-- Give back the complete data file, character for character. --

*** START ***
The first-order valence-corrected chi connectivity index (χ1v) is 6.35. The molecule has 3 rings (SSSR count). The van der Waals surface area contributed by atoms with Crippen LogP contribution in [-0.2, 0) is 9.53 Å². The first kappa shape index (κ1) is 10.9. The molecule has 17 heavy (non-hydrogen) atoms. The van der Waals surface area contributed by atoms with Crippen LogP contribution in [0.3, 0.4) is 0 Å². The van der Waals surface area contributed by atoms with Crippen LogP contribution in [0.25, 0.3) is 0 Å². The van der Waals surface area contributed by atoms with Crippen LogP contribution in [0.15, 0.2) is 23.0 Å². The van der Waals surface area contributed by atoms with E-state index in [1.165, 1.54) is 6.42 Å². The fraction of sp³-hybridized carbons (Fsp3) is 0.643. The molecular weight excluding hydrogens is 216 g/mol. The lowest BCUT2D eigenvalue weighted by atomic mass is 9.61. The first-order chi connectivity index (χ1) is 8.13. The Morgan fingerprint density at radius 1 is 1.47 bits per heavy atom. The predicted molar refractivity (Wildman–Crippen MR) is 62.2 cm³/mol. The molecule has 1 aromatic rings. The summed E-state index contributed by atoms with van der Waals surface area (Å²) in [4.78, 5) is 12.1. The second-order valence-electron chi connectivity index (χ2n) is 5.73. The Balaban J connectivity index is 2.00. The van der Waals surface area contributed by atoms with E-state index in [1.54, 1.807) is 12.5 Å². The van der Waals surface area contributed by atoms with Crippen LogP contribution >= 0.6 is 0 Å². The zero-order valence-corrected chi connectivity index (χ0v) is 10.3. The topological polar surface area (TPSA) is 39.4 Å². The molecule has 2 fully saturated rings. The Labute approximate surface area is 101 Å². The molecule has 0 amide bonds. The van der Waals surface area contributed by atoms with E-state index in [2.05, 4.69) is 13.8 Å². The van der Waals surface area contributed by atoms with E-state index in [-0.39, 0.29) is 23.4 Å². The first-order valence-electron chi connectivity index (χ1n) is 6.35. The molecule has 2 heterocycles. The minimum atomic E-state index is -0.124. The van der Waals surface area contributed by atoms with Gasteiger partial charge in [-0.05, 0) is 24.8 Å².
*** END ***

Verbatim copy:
The first-order valence-corrected chi connectivity index (χ1v) is 6.35. The molecule has 3 rings (SSSR count). The van der Waals surface area contributed by atoms with Crippen LogP contribution in [-0.2, 0) is 9.53 Å². The first kappa shape index (κ1) is 10.9. The molecule has 17 heavy (non-hydrogen) atoms. The van der Waals surface area contributed by atoms with Crippen LogP contribution in [0.3, 0.4) is 0 Å². The van der Waals surface area contributed by atoms with Crippen LogP contribution in [0.25, 0.3) is 0 Å². The van der Waals surface area contributed by atoms with Crippen LogP contribution in [0.15, 0.2) is 23.0 Å². The van der Waals surface area contributed by atoms with E-state index in [1.165, 1.54) is 6.42 Å². The fraction of sp³-hybridized carbons (Fsp3) is 0.643. The molecular weight excluding hydrogens is 216 g/mol. The lowest BCUT2D eigenvalue weighted by atomic mass is 9.61. The first-order chi connectivity index (χ1) is 8.13. The Morgan fingerprint density at radius 1 is 1.47 bits per heavy atom. The predicted molar refractivity (Wildman–Crippen MR) is 62.2 cm³/mol. The molecule has 1 aromatic rings. The summed E-state index contributed by atoms with van der Waals surface area (Å²) in [4.78, 5) is 12.1. The second-order valence-electron chi connectivity index (χ2n) is 5.73. The Balaban J connectivity index is 2.00. The van der Waals surface area contributed by atoms with E-state index in [1.54, 1.807) is 12.5 Å². The van der Waals surface area contributed by atoms with Crippen LogP contribution >= 0.6 is 0 Å². The zero-order valence-corrected chi connectivity index (χ0v) is 10.3. The topological polar surface area (TPSA) is 39.4 Å². The molecule has 2 fully saturated rings. The Labute approximate surface area is 101 Å². The molecule has 0 amide bonds. The van der Waals surface area contributed by atoms with E-state index in [2.05, 4.69) is 13.8 Å². The van der Waals surface area contributed by atoms with E-state index in [-0.39, 0.29) is 23.4 Å². The first-order valence-electron chi connectivity index (χ1n) is 6.35. The molecule has 2 heterocycles. The minimum atomic E-state index is -0.124. The van der Waals surface area contributed by atoms with Gasteiger partial charge in [-0.05, 0) is 24.8 Å².